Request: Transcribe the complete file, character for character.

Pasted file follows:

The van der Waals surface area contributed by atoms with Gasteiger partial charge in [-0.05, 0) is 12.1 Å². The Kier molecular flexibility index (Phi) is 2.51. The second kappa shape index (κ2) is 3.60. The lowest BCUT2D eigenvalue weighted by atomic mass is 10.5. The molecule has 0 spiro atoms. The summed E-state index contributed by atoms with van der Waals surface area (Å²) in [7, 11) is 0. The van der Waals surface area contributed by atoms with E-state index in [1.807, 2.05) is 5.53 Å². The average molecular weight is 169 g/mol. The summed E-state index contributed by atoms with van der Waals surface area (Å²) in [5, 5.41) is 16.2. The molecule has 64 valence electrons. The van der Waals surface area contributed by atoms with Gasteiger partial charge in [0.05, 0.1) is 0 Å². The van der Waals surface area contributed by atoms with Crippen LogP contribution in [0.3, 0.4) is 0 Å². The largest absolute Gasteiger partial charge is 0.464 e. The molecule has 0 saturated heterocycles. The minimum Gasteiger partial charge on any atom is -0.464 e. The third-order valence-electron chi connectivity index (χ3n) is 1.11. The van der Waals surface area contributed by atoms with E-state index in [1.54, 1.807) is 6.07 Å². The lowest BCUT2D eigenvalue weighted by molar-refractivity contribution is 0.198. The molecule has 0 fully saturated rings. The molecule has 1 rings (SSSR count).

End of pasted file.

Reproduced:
The van der Waals surface area contributed by atoms with Gasteiger partial charge in [-0.05, 0) is 12.1 Å². The Kier molecular flexibility index (Phi) is 2.51. The second kappa shape index (κ2) is 3.60. The lowest BCUT2D eigenvalue weighted by atomic mass is 10.5. The molecule has 0 spiro atoms. The summed E-state index contributed by atoms with van der Waals surface area (Å²) in [7, 11) is 0. The van der Waals surface area contributed by atoms with E-state index in [1.807, 2.05) is 5.53 Å². The average molecular weight is 169 g/mol. The summed E-state index contributed by atoms with van der Waals surface area (Å²) in [5, 5.41) is 16.2. The molecule has 64 valence electrons. The van der Waals surface area contributed by atoms with Gasteiger partial charge in [0.05, 0.1) is 0 Å². The van der Waals surface area contributed by atoms with Crippen LogP contribution in [0.3, 0.4) is 0 Å². The largest absolute Gasteiger partial charge is 0.464 e. The molecule has 0 saturated heterocycles. The minimum Gasteiger partial charge on any atom is -0.464 e. The third-order valence-electron chi connectivity index (χ3n) is 1.11. The van der Waals surface area contributed by atoms with E-state index in [1.54, 1.807) is 6.07 Å². The lowest BCUT2D eigenvalue weighted by molar-refractivity contribution is 0.198. The molecule has 0 fully saturated rings. The molecule has 1 rings (SSSR count).